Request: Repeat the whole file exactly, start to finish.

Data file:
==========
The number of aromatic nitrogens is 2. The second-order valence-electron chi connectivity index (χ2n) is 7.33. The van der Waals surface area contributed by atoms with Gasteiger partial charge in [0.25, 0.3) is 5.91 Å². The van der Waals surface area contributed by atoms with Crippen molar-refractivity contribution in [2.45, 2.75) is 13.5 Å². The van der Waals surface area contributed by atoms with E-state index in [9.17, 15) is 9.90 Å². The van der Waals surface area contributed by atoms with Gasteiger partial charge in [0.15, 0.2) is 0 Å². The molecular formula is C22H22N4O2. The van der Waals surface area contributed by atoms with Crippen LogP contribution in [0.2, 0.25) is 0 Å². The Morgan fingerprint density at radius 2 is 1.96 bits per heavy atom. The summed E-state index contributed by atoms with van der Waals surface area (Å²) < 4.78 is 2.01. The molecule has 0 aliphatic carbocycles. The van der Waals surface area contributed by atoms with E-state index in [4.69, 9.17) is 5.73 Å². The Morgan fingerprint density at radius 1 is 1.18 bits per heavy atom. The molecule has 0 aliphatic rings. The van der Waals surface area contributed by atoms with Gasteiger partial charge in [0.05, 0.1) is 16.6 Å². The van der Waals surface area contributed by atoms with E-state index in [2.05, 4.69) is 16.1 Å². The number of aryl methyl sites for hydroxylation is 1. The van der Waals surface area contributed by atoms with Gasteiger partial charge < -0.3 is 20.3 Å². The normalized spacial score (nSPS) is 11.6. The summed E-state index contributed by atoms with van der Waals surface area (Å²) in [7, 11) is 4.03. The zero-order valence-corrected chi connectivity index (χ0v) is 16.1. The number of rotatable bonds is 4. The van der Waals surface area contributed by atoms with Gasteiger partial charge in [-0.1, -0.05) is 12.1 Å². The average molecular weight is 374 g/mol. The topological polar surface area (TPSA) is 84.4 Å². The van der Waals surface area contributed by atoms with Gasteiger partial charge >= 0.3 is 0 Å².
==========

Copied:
The number of aromatic nitrogens is 2. The second-order valence-electron chi connectivity index (χ2n) is 7.33. The van der Waals surface area contributed by atoms with Gasteiger partial charge in [0.25, 0.3) is 5.91 Å². The van der Waals surface area contributed by atoms with Crippen molar-refractivity contribution in [2.45, 2.75) is 13.5 Å². The van der Waals surface area contributed by atoms with E-state index in [9.17, 15) is 9.90 Å². The van der Waals surface area contributed by atoms with Gasteiger partial charge in [0.15, 0.2) is 0 Å². The molecular formula is C22H22N4O2. The van der Waals surface area contributed by atoms with Crippen LogP contribution in [0.2, 0.25) is 0 Å². The Morgan fingerprint density at radius 2 is 1.96 bits per heavy atom. The summed E-state index contributed by atoms with van der Waals surface area (Å²) < 4.78 is 2.01. The molecule has 0 aliphatic carbocycles. The van der Waals surface area contributed by atoms with E-state index in [4.69, 9.17) is 5.73 Å². The Morgan fingerprint density at radius 1 is 1.18 bits per heavy atom. The molecule has 0 aliphatic rings. The van der Waals surface area contributed by atoms with Gasteiger partial charge in [0.05, 0.1) is 16.6 Å². The van der Waals surface area contributed by atoms with E-state index in [2.05, 4.69) is 16.1 Å². The number of aryl methyl sites for hydroxylation is 1. The van der Waals surface area contributed by atoms with Gasteiger partial charge < -0.3 is 20.3 Å². The normalized spacial score (nSPS) is 11.6. The summed E-state index contributed by atoms with van der Waals surface area (Å²) in [7, 11) is 4.03. The zero-order valence-corrected chi connectivity index (χ0v) is 16.1. The number of rotatable bonds is 4. The van der Waals surface area contributed by atoms with Gasteiger partial charge in [-0.1, -0.05) is 12.1 Å². The average molecular weight is 374 g/mol. The topological polar surface area (TPSA) is 84.4 Å². The van der Waals surface area contributed by atoms with Gasteiger partial charge >= 0.3 is 0 Å².